Financial Survival of the Fittest

by Kristina Tahnyak on February 7, 2011 · 0 comments

The past few years have been very rough for the economy with the decrease in the value of the American dollar, the increase in unemployment, and the credit/debt crisis.  With the recent instability of foreign countries due to political uproar, we may once again, face an unstable American economy.

People have lost their jobs, their homes, in some cases their families, and all of their possessions due to an overwhelming amount of debt and lack of income to repay those debts.  It is said that our true colours shine brightest during a time of darkness; if we have financially survived the past few years I think we deserve a shiny gold metal.

We can look at the recent recession as a financial survival of the fittest where only the strongest have survived. We should learn from our past experiences; therefore next time the market and our economy crash, which may be sooner than later, we will know how to react. More importantly we will know how to be prepared.

If you have suffered a loss of income like I have over the past few years, you have made some adjustments to your living and spending habits.  I have learned to live on less; not only because my income has decreased, but because I realized that I took money for granted.  I thought my money, and more importantly my income, would always be steady and stable.  However, I have learned in the last two years that this is not true.  I now earn less than I did in 2007 and 2008, but I save more.  I don’t spend as much as I used to because I have learned that material goods don’t matter that much, and money really cannot buy happiness.

Have you changed your spending habits to survive?

If you lost your home, will you now be a lifetime renter? If you lost your savings, will you now invest in low risk investments? I used to think that money was the key to my personal and financial happiness; I have learned this is also not true.  Good budgeting and self worth are now my financial priorities. My disposable income is less than it was in 2008, but I am a lot happier.  I have realized that money is not guaranteed. Therefore, the next time the market crashes I will know what to expect, and how to react. Although we can never be fully prepared, we can take precautions to make the transition less of a shock.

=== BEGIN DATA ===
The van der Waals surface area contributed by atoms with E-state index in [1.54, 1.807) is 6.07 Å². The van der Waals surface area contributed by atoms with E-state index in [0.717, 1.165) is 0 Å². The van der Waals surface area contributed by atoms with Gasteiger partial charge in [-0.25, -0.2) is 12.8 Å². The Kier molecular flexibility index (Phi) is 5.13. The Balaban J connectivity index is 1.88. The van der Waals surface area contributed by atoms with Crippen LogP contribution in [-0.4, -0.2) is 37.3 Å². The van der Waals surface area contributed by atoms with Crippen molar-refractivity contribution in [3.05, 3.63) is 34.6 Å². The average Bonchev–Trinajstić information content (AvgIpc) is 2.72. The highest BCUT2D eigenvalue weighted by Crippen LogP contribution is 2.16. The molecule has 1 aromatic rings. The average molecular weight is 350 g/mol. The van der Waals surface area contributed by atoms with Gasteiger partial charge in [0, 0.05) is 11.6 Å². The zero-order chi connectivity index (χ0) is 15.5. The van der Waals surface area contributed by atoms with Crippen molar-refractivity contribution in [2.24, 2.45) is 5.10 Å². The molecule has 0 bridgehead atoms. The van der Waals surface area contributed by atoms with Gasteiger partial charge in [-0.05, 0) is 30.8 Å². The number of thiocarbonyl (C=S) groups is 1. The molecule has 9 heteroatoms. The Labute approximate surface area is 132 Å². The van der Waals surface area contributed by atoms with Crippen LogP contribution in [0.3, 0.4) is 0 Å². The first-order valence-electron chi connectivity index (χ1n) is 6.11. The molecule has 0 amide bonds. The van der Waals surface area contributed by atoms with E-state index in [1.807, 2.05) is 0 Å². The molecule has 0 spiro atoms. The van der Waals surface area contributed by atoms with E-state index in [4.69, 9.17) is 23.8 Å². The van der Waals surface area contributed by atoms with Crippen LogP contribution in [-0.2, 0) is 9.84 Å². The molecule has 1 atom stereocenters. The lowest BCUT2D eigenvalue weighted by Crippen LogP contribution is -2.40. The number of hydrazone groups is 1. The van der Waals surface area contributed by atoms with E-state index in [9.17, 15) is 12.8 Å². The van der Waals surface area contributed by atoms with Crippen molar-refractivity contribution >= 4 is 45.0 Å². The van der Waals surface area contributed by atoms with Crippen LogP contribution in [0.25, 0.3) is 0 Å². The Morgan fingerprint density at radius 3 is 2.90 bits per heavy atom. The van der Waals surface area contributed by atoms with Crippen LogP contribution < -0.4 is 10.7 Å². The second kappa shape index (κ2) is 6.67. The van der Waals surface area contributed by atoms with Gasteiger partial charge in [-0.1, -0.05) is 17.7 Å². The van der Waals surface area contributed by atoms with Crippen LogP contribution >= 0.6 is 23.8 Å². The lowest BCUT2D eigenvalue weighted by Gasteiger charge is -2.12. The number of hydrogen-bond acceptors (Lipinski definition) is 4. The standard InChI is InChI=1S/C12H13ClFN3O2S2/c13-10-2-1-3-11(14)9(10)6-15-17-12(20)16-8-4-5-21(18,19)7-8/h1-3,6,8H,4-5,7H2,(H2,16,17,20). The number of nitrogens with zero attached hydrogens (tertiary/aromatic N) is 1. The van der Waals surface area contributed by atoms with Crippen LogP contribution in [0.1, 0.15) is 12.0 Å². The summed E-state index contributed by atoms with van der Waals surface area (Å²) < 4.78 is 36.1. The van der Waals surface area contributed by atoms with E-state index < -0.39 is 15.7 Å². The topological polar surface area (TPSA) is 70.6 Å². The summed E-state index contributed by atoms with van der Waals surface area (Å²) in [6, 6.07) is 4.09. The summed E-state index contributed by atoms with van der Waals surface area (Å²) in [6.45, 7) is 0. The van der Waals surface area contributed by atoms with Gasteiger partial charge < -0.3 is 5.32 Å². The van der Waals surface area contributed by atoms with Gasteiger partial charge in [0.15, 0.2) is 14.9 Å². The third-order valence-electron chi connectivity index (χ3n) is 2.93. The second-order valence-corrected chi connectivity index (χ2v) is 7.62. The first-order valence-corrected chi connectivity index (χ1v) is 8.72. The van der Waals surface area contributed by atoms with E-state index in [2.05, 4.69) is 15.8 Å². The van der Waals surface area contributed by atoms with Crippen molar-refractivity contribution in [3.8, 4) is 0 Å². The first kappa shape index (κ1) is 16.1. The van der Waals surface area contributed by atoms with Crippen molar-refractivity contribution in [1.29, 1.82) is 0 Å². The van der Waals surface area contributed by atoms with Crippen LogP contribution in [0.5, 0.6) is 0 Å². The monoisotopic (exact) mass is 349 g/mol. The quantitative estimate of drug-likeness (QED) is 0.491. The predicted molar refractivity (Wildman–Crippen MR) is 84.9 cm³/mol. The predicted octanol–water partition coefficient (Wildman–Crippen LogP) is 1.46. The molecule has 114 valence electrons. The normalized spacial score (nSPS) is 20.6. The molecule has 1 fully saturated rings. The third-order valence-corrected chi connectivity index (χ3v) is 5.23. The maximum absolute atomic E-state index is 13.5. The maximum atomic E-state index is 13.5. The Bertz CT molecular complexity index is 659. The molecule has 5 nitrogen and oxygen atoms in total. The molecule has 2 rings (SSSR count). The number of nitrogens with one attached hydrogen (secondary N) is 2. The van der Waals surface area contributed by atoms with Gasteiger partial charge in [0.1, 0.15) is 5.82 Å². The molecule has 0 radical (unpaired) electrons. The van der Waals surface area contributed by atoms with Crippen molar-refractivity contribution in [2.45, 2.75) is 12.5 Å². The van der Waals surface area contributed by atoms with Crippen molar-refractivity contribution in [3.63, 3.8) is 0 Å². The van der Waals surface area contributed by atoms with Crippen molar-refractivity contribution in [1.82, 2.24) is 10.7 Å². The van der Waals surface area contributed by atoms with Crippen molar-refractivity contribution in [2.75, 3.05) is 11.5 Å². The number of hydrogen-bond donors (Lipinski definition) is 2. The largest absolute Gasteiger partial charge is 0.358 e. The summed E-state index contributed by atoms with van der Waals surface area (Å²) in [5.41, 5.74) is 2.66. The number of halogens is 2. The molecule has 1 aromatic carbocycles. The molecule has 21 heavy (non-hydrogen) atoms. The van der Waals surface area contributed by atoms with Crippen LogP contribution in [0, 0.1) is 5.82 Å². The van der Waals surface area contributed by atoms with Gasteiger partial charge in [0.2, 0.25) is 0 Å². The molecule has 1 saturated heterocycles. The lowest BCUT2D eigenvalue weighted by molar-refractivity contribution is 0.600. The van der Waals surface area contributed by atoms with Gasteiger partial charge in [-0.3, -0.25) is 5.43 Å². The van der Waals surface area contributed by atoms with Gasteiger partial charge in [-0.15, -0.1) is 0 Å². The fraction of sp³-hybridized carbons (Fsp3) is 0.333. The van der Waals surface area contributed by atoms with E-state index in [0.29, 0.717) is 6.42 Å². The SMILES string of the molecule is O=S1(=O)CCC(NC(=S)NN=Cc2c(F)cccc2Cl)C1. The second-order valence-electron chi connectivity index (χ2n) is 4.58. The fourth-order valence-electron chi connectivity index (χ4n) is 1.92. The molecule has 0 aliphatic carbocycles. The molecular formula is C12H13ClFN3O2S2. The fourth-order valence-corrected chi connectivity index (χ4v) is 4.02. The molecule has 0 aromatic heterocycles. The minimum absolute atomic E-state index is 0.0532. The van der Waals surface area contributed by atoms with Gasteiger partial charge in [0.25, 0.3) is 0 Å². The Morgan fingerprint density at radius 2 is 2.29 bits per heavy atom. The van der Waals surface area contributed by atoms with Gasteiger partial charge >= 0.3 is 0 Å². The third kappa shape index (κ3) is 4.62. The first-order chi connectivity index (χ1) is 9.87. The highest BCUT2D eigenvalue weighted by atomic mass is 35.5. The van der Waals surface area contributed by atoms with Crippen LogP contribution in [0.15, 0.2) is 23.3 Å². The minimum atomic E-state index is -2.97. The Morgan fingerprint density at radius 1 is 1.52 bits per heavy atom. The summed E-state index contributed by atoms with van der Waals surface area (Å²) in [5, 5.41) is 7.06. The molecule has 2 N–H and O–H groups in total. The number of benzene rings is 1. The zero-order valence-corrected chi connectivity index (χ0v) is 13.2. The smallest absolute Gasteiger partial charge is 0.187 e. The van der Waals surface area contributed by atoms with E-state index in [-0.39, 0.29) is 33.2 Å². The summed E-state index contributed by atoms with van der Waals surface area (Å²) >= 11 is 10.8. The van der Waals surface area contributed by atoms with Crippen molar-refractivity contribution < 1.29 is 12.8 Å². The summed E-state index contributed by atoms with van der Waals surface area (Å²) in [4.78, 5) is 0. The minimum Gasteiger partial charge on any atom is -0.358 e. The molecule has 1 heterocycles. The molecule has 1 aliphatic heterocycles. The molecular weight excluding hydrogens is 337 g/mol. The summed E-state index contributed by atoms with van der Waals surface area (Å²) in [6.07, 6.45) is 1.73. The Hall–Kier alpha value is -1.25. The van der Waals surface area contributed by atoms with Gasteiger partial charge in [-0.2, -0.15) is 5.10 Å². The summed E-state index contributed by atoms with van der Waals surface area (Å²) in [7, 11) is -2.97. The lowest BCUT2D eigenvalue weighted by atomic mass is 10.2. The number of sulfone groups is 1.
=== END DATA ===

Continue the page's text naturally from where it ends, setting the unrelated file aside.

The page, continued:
Saving more in my non registered savings account is another adjustment that I have made since the recession.  I still invest for my retirement, but I am no longer obsessed with maxing out my retirement savings plans each and every year.

Will you be able to financially survive another recession?

DINKS Financial Survival Guide:

  1. Save Save Save. Whether you save for retirement or you save in a non registered investment account, it doesn’t matter…Just Save. Spend less and save more. It is important to create a nice financial cushion of money in case you find yourself without income or less income in the future.  If you don’t need it to keep warm or keep your belly full then don’t spend money on it.  Pay your bills and be happy that you have a mortgage payment to make and a grocery bill to charge…not everyone does.
  2. Be prepared with a backup income. In case you lose your job it is important to have a secondary source of income such as a side hustle.  It is always good to have options available instead of having all of your income eggs in one basket.
  3. Don’t Live Beyond Your Means. If a lot of your monthly income goes towards debt repayment I suggest that you start to live on a cash budget. Pay with cash first, and use your credit card as a secondary payment option.  This way we will not ruin our credit history if we can’t meet our debt repayment obligations.

Photo By BaronBrian

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DINKS (Dual Income No Kids) Finance focuses on personal finance for couples. While by no means financial experts, we strive to provide readers with new, innovative ways of thinking about finance. Sign up now to get our ebook, "Making Money Tips for Couples" FREE.

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